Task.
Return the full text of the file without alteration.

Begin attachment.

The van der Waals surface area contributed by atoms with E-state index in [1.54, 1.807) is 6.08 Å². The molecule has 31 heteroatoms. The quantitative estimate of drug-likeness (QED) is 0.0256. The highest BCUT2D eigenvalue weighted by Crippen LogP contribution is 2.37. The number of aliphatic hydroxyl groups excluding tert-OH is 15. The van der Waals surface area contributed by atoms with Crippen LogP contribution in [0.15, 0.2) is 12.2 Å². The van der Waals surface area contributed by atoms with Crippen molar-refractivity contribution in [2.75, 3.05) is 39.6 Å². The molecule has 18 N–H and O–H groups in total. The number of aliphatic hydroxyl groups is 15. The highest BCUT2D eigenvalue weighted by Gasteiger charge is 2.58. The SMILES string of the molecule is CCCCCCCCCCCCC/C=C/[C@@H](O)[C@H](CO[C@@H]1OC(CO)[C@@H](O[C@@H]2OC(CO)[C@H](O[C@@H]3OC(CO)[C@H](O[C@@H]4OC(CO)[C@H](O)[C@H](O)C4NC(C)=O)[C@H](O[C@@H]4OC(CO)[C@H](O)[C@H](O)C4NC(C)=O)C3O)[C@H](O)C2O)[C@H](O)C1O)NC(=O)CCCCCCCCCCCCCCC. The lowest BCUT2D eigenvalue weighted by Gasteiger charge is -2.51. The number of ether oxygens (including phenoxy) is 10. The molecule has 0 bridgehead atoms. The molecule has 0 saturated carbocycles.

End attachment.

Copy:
The van der Waals surface area contributed by atoms with E-state index in [1.54, 1.807) is 6.08 Å². The molecule has 31 heteroatoms. The quantitative estimate of drug-likeness (QED) is 0.0256. The highest BCUT2D eigenvalue weighted by Crippen LogP contribution is 2.37. The number of aliphatic hydroxyl groups excluding tert-OH is 15. The van der Waals surface area contributed by atoms with Crippen LogP contribution in [0.15, 0.2) is 12.2 Å². The van der Waals surface area contributed by atoms with Crippen molar-refractivity contribution in [2.75, 3.05) is 39.6 Å². The molecule has 18 N–H and O–H groups in total. The number of aliphatic hydroxyl groups is 15. The highest BCUT2D eigenvalue weighted by Gasteiger charge is 2.58. The SMILES string of the molecule is CCCCCCCCCCCCC/C=C/[C@@H](O)[C@H](CO[C@@H]1OC(CO)[C@@H](O[C@@H]2OC(CO)[C@H](O[C@@H]3OC(CO)[C@H](O[C@@H]4OC(CO)[C@H](O)[C@H](O)C4NC(C)=O)[C@H](O[C@@H]4OC(CO)[C@H](O)[C@H](O)C4NC(C)=O)C3O)[C@H](O)C2O)[C@H](O)C1O)NC(=O)CCCCCCCCCCCCCCC. The lowest BCUT2D eigenvalue weighted by Gasteiger charge is -2.51. The number of ether oxygens (including phenoxy) is 10. The molecule has 0 bridgehead atoms. The molecule has 0 saturated carbocycles.